Increase of body mass index (BMI) from 1.5 to 3 years of age augments the degree of insulin resistance corresponding to BMI at 12 years of age

Osamu Arisaka 1 , Toshimi Sairenchi 2 , Go Ichikawa 3  and Satomi Koyama 3
  • 1 Department of Pediatrics, Dokkyo Medical University School of Medicine, Mibu, Tochigi-ken, 321-0293 Japan, Phone: +71-282-86-1111, Fax: +71-282-86-7521
  • 2 Department of Public Health, Dokkyo Medical University School of Medicine, Mibu, Japan
  • 3 Department of Pediatrics, Dokkyo Medical University School of Medicine, Mibu, Japan
Osamu Arisaka, Toshimi Sairenchi, Go Ichikawa and Satomi Koyama


To elucidate the effect of early growth patterns on the metabolic sensitivity to adiposity, we examined the relationship between the homeostatic model assessment of insulin resistance (HOMA-IR) and body mass index (BMI) levels at 12 years of age in 101 boys and 91 girls in a birth cohort. Children with an increase in BMI from the ages of 1.5 to 3 years exhibited a greater increase of HOMA-IR per BMI increase at 12 years of age compared to those with a decrease in BMI or stable BMI from 1.5 to 3 years. This suggests that children who show an increase in BMI from 1.5 to 3 years, a period normally characterized by a decreased or stable BMI, are more prone to developing insulin resistance at 12 years of age.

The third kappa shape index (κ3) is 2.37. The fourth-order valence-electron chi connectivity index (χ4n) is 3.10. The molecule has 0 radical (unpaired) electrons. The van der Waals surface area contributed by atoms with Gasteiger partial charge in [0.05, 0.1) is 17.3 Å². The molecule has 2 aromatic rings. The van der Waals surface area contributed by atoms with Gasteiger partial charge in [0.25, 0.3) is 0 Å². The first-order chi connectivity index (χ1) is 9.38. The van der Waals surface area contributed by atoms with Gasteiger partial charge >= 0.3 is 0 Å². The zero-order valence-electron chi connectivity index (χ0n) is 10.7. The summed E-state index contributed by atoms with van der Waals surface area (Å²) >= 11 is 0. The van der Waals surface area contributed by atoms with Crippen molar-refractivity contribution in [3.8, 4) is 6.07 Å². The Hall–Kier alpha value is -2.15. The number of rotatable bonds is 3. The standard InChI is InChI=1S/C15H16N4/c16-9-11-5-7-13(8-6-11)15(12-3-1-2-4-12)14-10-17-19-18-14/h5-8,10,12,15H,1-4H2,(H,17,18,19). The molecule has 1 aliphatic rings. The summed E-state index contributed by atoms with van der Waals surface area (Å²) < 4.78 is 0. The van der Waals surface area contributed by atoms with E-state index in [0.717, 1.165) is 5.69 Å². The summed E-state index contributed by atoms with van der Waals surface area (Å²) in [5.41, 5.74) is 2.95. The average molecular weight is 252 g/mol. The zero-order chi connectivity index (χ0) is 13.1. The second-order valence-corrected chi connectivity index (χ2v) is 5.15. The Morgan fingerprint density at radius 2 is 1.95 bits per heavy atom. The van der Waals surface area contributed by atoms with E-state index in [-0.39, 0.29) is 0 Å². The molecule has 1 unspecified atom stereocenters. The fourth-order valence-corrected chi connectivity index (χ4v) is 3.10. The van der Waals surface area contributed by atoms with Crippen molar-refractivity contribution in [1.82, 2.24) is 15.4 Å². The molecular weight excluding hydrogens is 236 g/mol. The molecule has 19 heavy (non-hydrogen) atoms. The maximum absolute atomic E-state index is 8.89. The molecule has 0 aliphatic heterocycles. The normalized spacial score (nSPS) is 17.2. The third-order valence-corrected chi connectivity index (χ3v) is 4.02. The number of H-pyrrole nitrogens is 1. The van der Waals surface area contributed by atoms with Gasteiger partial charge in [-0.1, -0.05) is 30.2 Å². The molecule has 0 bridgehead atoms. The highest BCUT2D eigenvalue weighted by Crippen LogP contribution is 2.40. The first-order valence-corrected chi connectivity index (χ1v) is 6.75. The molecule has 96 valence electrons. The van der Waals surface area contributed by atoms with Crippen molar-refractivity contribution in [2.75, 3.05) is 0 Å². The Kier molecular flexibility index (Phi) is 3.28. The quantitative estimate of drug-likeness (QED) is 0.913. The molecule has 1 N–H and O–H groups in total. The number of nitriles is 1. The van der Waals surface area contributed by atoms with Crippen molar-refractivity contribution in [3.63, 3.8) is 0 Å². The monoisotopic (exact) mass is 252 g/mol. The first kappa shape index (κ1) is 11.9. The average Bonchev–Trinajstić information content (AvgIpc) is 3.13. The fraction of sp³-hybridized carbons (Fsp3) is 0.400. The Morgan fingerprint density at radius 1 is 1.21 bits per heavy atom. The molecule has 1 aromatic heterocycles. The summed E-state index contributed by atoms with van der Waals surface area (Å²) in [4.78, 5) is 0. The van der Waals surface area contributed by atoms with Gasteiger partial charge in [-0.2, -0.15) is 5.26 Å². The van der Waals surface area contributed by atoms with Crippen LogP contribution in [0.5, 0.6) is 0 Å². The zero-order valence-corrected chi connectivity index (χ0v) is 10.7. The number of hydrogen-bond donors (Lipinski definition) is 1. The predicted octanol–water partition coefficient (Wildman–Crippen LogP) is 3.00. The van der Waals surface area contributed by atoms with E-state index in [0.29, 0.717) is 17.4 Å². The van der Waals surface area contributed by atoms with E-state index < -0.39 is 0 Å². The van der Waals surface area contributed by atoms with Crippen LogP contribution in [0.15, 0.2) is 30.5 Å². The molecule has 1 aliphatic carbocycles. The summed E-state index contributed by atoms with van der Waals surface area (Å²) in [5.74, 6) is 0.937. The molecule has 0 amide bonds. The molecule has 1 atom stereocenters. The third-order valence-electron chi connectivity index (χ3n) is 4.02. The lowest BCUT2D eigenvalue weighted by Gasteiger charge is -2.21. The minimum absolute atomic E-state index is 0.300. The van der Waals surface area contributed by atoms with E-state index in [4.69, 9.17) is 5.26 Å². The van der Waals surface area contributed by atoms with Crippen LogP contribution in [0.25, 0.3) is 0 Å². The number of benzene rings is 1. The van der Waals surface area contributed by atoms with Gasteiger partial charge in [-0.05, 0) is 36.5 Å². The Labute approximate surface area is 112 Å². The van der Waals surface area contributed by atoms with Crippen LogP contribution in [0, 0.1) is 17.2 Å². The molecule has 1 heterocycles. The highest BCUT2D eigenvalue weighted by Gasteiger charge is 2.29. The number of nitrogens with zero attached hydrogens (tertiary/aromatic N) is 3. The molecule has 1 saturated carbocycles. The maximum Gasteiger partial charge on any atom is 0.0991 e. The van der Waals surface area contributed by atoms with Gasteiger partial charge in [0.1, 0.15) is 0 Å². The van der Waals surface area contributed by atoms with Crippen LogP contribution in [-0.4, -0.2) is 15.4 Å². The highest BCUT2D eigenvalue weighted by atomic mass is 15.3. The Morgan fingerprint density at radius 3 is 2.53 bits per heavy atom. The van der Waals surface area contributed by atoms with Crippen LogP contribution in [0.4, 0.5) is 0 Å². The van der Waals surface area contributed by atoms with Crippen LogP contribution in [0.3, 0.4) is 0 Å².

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The Journal of Pediatric Endocrinology and Metabolism (JPEM) is the only international journal dedicated exclusively to endocrinology in the neonatal, pediatric and adolescent age groups, and publishes the results of clinical investigations in pediatric endocrinology and basic research. JPEM publishes Review Articles, Original Research, Case Reports, Short Communications and Letters to the Editor.